Florida Investment Company VP Sentenced To 14 Years Imprisonment

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Florida Investment Company VP Sentenced To 14 Years Imprisonment

Louis Gallo, former vice president of Commodities Online LLC, a Florida-based investment company, was sentenced last week to fourteen years imprisonment and ordered to pay nearly $20 million in restitution for his participation in a $21 million invest fraud. Gallo’s sentence will additionally include three years of supervised release after he is released from prison. Finally, he will have to forfeit a criminal money judgment of $21.6 million as well as his interest in a car, two bank accounts, and three properties.

Gallo pleaded guilty in August to one count of conspiracy to commit mail and wire fraud. From January 2010 to April 2011, Gallo allegedly conned over 700 investors out of $21 million. James C. Howard III, Commodities Online’s co-founder, had already pleaded guilty to his role in the scheme and was sentenced to fifteen years and nine months and forced to pay $18.9 million in restitution. Rita E. Balbirer received twenty-one months on a money laundering charge.

Patricia S. Saa, Commodities Online’s other co-founder, still has charges pending against her. Michael R. Casey, Commodities Online’s outside legal counsel, also has charges pending against him. The Florida Supreme Court suspended his license in May after he did not show up for a hearing regarding this case.

Gallo and his co-schemers allegedly sold Commodities Online ownership units, subscriptions to Commodities Online’s website and investments in transactions to purchase and sell items such as seafood, iron ore, copper, and sugar. In addition, the group solicited “pre-sold” commodities contracts through Commodities Online’s website.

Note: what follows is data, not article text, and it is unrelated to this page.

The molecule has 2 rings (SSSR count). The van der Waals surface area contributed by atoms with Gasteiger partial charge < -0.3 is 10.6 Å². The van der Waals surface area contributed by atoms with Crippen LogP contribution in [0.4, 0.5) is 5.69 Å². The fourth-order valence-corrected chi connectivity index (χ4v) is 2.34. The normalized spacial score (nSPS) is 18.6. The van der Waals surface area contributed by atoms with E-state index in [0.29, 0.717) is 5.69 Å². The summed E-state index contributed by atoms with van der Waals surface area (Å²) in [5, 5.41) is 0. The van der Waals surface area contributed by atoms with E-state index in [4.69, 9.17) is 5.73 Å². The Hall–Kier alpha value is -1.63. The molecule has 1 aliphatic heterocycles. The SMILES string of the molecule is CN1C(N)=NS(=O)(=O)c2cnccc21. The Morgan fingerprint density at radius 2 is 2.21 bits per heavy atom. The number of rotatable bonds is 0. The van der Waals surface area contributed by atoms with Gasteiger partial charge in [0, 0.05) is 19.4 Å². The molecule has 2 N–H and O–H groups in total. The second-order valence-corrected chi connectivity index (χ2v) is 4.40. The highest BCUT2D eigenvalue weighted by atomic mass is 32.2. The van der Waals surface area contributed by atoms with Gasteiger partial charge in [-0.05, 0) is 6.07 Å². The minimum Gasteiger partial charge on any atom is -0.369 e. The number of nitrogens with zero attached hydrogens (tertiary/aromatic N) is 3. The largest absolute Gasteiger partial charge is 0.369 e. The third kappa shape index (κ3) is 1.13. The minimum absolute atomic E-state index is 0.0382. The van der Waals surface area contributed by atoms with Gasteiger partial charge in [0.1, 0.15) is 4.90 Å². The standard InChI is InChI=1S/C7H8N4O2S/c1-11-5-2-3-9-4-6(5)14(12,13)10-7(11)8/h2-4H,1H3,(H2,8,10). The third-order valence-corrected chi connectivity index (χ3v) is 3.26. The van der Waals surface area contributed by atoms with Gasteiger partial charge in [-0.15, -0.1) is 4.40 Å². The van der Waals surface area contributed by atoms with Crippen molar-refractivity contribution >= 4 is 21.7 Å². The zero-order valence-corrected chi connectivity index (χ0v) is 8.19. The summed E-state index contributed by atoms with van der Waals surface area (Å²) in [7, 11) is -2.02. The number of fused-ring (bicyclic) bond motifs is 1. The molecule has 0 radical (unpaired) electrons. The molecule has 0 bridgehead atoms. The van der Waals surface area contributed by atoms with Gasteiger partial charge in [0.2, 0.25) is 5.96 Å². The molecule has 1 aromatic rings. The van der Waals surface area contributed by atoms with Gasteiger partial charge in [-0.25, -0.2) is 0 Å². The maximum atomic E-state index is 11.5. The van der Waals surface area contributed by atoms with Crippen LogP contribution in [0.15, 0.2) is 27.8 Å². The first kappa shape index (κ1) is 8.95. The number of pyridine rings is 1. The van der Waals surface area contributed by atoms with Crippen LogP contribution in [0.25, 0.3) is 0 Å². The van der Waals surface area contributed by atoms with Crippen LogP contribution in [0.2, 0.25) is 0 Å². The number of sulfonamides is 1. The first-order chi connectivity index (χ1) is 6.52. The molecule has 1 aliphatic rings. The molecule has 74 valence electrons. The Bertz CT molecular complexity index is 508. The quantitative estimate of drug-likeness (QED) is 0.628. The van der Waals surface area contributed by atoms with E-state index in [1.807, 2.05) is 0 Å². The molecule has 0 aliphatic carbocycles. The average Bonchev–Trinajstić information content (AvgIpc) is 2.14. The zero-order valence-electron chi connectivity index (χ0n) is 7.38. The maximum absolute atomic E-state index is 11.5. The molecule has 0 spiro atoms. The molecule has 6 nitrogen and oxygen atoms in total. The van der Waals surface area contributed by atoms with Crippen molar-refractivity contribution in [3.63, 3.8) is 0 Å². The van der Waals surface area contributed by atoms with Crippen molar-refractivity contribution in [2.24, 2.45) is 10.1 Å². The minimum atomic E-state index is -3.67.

The group represented to investors that the company was profitable. However, the payments made to the first investors came from the funds of subsequent investors, the defining element of what is commonly called a Ponzi scheme. A large portion of the money was used by the group for personal expenses, including more than $2.5 million that Gallo used for himself and his family.

The group further made misrepresentations about the company’s hierarchy, telling investors after the mid-point of 2010 that Casey was president when in actuality Howard was. The group allegedly failed to alert investors that Gallo and Howard were convicted felons and that Gallo was actually still on probation. Howard had been convicted on cocaine possession and firearm charges in the Northern District of Florida, while Gallo had been convicted of cocaine possession and bank fraud charges in New Jersey.

If you or someone you know has lost money as a result of an investment or Ponzi scheme, please contact Richard Frankowski at 888-741-7503 to discuss your potential legal remedies or complete the contact form.

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